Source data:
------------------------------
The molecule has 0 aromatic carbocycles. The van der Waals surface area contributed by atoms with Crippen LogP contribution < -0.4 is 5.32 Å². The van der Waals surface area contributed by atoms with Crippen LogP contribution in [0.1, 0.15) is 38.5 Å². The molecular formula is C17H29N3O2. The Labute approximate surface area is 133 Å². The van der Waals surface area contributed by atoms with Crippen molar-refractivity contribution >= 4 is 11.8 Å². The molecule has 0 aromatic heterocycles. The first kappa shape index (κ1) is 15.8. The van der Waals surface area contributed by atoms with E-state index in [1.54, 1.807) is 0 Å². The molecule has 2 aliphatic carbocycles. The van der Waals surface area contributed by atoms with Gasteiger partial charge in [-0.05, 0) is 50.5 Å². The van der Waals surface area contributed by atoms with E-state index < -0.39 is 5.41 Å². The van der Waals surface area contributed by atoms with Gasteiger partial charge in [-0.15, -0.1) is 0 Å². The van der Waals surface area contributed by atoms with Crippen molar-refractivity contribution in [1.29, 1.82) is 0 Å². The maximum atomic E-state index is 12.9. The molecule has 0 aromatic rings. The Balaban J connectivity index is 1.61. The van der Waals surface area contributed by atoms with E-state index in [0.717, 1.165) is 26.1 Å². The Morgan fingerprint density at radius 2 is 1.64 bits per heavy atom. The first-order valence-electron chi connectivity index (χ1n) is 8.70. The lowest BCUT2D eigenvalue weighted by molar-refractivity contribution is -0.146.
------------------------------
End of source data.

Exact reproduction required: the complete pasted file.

The molecule has 0 aromatic carbocycles. The van der Waals surface area contributed by atoms with Crippen LogP contribution < -0.4 is 5.32 Å². The van der Waals surface area contributed by atoms with Crippen LogP contribution in [0.1, 0.15) is 38.5 Å². The molecular formula is C17H29N3O2. The Labute approximate surface area is 133 Å². The van der Waals surface area contributed by atoms with Crippen molar-refractivity contribution >= 4 is 11.8 Å². The molecule has 0 aromatic heterocycles. The first kappa shape index (κ1) is 15.8. The van der Waals surface area contributed by atoms with E-state index in [1.54, 1.807) is 0 Å². The molecule has 2 aliphatic carbocycles. The van der Waals surface area contributed by atoms with Gasteiger partial charge in [-0.05, 0) is 50.5 Å². The van der Waals surface area contributed by atoms with E-state index < -0.39 is 5.41 Å². The van der Waals surface area contributed by atoms with Gasteiger partial charge in [-0.15, -0.1) is 0 Å². The van der Waals surface area contributed by atoms with Crippen molar-refractivity contribution in [1.29, 1.82) is 0 Å². The maximum atomic E-state index is 12.9. The molecule has 0 aromatic rings. The Balaban J connectivity index is 1.61. The van der Waals surface area contributed by atoms with E-state index in [0.717, 1.165) is 26.1 Å². The Morgan fingerprint density at radius 2 is 1.64 bits per heavy atom. The first-order valence-electron chi connectivity index (χ1n) is 8.70. The lowest BCUT2D eigenvalue weighted by molar-refractivity contribution is -0.146.